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The deal includes a ten-year extension of Lollapalooza in Chicago’s Grant Park with an estimated future financial impact of nearly $4 billion for the Chicago economy 
 
CHICAGO – Mayor Lori E. Lightfoot today announced that Lollapalooza will be in Chicago for at least ten more years with a possible five-year extension as C3 Presents and the City came to a terms agreement about the event. The annual four-day event has taken place in Chicago for the last seventeen years. Since AngelouEconomics began tracking the economic impact of the festival in 2010, Lollapalooza has generated nearly $2 billion for the Chicago economy, contributing $305.1 million alone in 2021. Lollapalooza continues to be one of the largest and most iconic music festivals in the world and one of the longest-running in the United States.  
  
"Lollapalooza is not only a significant economic driver for our city, but a truly iconic Chicago summer festival," said Mayor Lightfoot. "I am thrilled to come to this agreement that will ensure Lollapalooza is here to stay for the next decade—bringing music, culture, and joy to both residents and tourists for years to come. I thank C3 Presents and our partners who made this agreement and famous festival possible."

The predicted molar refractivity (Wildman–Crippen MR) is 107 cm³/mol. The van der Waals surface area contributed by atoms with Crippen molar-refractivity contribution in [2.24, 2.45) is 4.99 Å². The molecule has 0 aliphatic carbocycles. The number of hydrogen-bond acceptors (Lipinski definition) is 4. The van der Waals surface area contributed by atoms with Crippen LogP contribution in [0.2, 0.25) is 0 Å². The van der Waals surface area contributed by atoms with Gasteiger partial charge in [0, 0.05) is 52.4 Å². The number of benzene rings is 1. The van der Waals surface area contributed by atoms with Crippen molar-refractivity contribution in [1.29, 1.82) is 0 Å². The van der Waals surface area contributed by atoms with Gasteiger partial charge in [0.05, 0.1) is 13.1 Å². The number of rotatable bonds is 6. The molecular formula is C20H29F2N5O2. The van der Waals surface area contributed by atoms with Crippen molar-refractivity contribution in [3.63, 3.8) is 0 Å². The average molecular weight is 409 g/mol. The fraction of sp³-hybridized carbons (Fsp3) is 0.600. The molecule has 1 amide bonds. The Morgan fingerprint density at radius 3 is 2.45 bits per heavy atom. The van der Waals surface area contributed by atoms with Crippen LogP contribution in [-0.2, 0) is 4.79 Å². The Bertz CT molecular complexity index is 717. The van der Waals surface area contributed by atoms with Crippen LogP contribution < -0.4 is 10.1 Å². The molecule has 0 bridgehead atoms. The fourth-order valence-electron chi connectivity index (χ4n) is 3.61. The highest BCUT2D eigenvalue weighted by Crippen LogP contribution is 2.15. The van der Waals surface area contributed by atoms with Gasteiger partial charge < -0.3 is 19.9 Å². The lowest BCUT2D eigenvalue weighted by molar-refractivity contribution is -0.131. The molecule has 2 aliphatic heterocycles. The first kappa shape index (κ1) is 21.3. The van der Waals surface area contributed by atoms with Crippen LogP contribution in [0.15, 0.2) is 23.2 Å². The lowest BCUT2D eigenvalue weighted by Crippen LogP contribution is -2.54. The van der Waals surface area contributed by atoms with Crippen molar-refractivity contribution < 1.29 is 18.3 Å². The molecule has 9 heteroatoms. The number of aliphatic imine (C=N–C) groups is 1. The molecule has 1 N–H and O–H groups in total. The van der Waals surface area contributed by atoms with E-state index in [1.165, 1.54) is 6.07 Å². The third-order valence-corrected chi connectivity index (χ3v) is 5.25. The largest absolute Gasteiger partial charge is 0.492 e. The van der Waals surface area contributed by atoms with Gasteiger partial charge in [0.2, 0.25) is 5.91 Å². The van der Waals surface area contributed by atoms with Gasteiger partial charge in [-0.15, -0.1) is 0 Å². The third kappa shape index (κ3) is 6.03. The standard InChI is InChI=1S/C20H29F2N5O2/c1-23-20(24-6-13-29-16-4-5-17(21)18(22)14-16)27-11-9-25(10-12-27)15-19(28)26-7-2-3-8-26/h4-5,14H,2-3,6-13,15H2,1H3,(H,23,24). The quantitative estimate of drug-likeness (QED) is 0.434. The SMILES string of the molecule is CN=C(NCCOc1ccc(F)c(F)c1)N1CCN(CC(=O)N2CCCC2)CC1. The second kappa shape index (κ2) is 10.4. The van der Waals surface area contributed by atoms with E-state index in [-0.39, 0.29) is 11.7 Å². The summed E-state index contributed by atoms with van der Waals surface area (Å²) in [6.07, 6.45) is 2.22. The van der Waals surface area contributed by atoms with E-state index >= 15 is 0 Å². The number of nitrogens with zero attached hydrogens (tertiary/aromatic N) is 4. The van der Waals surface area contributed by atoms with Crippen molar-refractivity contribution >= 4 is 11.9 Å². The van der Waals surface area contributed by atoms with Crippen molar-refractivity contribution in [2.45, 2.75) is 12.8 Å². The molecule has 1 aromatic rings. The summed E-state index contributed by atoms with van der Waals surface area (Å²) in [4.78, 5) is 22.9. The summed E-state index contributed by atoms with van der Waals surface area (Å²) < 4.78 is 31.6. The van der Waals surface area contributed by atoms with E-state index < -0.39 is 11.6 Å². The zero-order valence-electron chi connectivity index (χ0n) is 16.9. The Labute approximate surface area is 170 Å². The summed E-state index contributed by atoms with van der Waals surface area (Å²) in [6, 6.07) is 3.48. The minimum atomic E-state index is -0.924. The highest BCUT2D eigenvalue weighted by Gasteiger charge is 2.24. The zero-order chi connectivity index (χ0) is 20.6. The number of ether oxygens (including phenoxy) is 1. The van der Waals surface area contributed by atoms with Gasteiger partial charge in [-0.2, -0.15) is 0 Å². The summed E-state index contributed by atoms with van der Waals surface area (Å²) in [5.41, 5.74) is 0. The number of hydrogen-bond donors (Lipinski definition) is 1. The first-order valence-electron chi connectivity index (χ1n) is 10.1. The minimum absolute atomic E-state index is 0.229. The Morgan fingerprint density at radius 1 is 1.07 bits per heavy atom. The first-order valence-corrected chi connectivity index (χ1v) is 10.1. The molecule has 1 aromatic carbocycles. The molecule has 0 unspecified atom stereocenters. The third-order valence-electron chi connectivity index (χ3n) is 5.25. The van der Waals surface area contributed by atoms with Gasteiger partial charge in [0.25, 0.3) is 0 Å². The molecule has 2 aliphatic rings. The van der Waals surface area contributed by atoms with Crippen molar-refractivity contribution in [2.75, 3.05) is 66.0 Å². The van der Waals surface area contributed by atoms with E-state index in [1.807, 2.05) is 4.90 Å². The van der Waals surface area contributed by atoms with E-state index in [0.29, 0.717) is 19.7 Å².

Key terms of the agreement include: 
•    The contract will be in place for 2023 and run for 10 years through 2032 with C3 and Park District able to extend under the same terms for 5 years via mutual agreement. 
•    Chicago Park District receives a share of all C3 revenue streams ranging from 5% to 20%, depending on total festival revenue. Revenue streams include admission, good and services within the festival, licensing sales, sponsorships, and streaming. 
•    Formalized C3 $2.2 million commitment to Chicago Public Schools and additional capital funding for Chicago Park District for Grant Park Tennis Court renovation. 
•    Festival to be held on the last weekend of July or the first weekend in August of each year during the term.  
•    C3 guarantees a minimum payment to the Chicago Park District of $2 million if a 4-Day festival is held, $1.5 million if a 3-Day festival is held, and $750,000 if no festival is held.  
•    The maximum number of attendees for the festival at any time shall not exceed 115,000. 
 
C3 will also provide annual reporting on items such as efforts to present local Chicago artists and hire minority and women-owned business subcontractors.  
 
“There are now a total of eight Lollapaloozas on four continents, but Chicago remains the center of the Lollapalooza universe,” said Charlie Walker, Partner at C3 Presents and Producer of Lollapalooza. “With the world's best artists, amazing fans, and our incredible partners in the city of Chicago, we are excited to continue to deliver an unmatched festival experience in Grant Park for the next decade.”